Lessons from Traveling6:34 AM
Hola everyone! I just came back from my Seoul trip. I also would like to announce that yes-- my Project: No Makeup Buy has finally ended since June-ish this year (sniff, sniff, sniff).
It's really hard to resist being in a makeup land such as Korea. I mean everyone else is sooo crazy with skin care. Koreans take pride in taking care of their skin and this is evident in so many beauty stores around the metro. So yes, I finally bought myself some skin care and few makeup which I can opt not to disclose here but I don't want to live with so much pretensions in this stage of my life so I thought of disclosing it here anyway. Ha!
And to those who are asking, yes I traveled alone. This is no issue for me as I used to do that many years ago. I traveled alone in Beijing for my first travel outside the country hoping to chase a love which turned out to be not meant to be later on (I can talk about it in another post, hahaha!). But in every trip, I came back a totally different person. Save for some sore feet, empty wallets sometimes with a broken heart, I learn a lesson each time I am away.
I realized that I became more patient, more tolerant, more accepting of others when I started traveling. When I travel, I get to be overwhelmed with so much diversity I started throwing away misconceptions from other people. It taught me to say hello more often than usual. I learned to smile a lot more. Strangers became acquaintances and lead to exchanging some email addresses. Keeping in touch/ contact for sometime. It makes my spirit more alive!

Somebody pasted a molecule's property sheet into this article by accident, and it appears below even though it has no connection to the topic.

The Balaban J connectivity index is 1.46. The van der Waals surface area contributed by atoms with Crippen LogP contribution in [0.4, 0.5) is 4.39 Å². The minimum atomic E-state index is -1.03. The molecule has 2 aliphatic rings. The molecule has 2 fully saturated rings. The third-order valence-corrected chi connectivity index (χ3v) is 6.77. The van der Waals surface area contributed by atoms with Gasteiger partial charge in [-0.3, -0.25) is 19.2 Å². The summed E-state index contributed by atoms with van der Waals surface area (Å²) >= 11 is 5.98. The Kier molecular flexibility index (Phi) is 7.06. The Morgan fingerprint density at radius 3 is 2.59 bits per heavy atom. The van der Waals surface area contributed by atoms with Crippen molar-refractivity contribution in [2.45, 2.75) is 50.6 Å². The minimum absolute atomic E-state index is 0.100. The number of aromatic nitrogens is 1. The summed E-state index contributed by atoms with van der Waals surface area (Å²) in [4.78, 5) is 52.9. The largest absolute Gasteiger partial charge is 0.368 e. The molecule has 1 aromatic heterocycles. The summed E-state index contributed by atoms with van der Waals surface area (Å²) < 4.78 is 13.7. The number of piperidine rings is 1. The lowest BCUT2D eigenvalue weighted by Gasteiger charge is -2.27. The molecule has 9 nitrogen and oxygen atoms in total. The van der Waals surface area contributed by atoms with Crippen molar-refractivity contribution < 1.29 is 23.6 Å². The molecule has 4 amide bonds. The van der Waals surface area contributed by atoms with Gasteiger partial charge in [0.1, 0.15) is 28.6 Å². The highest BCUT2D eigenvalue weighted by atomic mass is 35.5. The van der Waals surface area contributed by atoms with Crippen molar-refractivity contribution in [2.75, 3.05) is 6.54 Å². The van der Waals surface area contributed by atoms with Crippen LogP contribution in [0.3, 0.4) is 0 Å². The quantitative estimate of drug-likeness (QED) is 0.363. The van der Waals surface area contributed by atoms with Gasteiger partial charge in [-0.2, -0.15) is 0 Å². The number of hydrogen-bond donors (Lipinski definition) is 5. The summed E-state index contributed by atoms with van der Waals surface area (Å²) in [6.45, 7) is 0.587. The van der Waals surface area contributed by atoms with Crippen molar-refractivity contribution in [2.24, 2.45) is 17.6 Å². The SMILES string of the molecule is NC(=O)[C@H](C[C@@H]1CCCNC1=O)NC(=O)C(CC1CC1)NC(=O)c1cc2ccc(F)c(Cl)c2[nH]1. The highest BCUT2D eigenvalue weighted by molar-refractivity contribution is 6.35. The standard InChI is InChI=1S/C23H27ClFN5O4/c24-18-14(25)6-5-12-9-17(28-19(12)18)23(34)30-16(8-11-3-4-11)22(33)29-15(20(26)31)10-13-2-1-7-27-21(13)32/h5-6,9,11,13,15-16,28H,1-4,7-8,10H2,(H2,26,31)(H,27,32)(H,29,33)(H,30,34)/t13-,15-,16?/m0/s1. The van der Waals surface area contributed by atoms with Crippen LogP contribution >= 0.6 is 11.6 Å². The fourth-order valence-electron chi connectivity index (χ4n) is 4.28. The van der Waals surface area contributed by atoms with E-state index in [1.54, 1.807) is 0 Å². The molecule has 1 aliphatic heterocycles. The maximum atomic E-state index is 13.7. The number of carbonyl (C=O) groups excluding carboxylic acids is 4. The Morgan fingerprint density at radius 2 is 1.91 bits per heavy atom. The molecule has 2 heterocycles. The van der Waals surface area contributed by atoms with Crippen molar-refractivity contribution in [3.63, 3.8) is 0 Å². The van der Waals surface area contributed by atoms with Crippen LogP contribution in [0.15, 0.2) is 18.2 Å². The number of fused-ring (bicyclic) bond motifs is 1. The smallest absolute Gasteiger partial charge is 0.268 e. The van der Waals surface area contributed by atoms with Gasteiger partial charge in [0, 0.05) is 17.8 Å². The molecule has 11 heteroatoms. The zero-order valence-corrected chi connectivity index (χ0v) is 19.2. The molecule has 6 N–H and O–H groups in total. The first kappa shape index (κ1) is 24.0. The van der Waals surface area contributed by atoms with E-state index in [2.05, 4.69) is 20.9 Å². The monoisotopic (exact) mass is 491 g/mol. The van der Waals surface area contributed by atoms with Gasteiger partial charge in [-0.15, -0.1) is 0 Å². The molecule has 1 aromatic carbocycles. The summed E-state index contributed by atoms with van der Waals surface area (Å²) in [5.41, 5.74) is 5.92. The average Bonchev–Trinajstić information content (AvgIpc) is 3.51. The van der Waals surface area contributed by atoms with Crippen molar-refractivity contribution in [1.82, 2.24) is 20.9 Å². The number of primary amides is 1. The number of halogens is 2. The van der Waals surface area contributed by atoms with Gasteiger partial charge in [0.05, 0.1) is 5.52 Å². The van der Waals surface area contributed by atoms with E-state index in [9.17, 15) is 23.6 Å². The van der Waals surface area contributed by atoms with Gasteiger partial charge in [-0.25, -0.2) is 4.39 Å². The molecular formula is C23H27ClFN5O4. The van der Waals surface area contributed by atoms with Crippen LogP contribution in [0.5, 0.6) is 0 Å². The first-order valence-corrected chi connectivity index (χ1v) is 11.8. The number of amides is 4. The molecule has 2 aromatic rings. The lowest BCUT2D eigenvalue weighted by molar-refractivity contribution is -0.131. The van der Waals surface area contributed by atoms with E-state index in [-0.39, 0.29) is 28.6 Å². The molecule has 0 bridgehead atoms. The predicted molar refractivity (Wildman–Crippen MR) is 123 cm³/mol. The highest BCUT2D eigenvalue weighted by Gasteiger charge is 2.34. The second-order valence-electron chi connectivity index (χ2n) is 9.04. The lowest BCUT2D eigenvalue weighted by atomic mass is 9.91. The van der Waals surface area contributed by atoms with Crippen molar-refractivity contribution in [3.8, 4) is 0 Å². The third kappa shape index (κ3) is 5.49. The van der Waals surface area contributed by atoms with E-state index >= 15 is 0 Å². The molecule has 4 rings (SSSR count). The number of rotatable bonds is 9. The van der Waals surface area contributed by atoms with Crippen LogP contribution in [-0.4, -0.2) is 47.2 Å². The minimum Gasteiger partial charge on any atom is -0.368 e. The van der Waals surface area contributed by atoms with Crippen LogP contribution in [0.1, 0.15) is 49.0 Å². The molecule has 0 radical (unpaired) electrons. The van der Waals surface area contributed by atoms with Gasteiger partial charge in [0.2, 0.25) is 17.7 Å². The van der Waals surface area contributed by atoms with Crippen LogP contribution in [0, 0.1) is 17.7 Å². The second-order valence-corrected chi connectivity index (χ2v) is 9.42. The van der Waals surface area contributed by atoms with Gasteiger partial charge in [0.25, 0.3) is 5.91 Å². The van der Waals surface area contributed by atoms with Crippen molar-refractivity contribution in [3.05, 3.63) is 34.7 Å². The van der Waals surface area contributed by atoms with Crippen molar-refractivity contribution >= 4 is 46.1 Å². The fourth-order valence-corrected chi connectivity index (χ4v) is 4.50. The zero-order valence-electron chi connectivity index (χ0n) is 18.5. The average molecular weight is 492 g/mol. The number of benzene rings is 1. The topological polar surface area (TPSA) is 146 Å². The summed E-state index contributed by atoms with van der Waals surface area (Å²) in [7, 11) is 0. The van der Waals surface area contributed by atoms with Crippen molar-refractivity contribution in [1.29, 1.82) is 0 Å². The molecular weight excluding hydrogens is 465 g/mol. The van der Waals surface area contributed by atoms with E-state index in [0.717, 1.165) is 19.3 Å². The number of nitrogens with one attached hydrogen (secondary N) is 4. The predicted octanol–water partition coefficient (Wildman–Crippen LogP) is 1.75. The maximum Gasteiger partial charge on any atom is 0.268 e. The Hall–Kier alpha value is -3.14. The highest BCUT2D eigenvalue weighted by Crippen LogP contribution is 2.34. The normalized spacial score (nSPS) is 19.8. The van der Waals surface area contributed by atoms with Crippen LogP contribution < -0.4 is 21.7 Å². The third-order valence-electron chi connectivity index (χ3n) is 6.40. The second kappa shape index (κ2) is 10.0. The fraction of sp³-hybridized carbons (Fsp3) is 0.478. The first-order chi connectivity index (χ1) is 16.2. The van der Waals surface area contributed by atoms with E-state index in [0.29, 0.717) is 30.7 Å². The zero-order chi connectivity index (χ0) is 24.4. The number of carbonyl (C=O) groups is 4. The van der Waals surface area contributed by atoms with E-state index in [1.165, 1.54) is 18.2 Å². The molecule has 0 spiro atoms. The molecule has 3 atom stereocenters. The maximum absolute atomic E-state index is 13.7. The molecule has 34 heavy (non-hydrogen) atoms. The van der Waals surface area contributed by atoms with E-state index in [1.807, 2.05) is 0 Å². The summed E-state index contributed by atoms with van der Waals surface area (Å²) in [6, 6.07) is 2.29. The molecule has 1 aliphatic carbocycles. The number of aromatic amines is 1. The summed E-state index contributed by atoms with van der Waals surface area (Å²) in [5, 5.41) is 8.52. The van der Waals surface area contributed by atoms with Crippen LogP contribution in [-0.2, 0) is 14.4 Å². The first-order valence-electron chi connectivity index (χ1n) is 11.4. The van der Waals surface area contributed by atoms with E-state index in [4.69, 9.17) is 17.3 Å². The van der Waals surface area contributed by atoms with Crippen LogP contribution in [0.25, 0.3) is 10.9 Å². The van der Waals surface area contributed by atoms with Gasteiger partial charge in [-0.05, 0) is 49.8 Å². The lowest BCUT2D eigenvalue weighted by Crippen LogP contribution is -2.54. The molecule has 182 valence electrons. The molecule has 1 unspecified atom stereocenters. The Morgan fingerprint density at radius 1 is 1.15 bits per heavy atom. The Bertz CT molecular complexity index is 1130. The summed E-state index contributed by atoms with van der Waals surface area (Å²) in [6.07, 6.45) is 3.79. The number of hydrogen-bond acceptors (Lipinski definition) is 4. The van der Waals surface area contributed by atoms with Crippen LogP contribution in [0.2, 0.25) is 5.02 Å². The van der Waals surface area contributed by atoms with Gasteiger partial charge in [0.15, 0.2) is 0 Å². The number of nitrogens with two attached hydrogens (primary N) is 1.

It taught me to appreciate the littlest things I have in life. Others don't have any. And yes I also enjoy shopping while traveling if my wallet permits me to do so.
Being in Southeast Asia, we are not that progressive as the other countries in the region but I'd like to think that the Filipino culture has its own charms. We speak good if not the best English. It's not difficult to make friends. I can talk about how a water buffalo or carabao is essential to farmers in the Philippines long before the Spanish, Japanese or Americans ruled us . I can talk about jeepneys, abusive cab drivers and how flooding is normal in the metro. The lists just go on and on. In few years, there will be more things added to that list. But like many teachings I learned from traveling, I started to be more accepting of these imperfections. Remember that no culture is perfect, some are good, some are bad. And so are the people.
Afterall, it's the best (also the most expensive) bug I ever had in my life.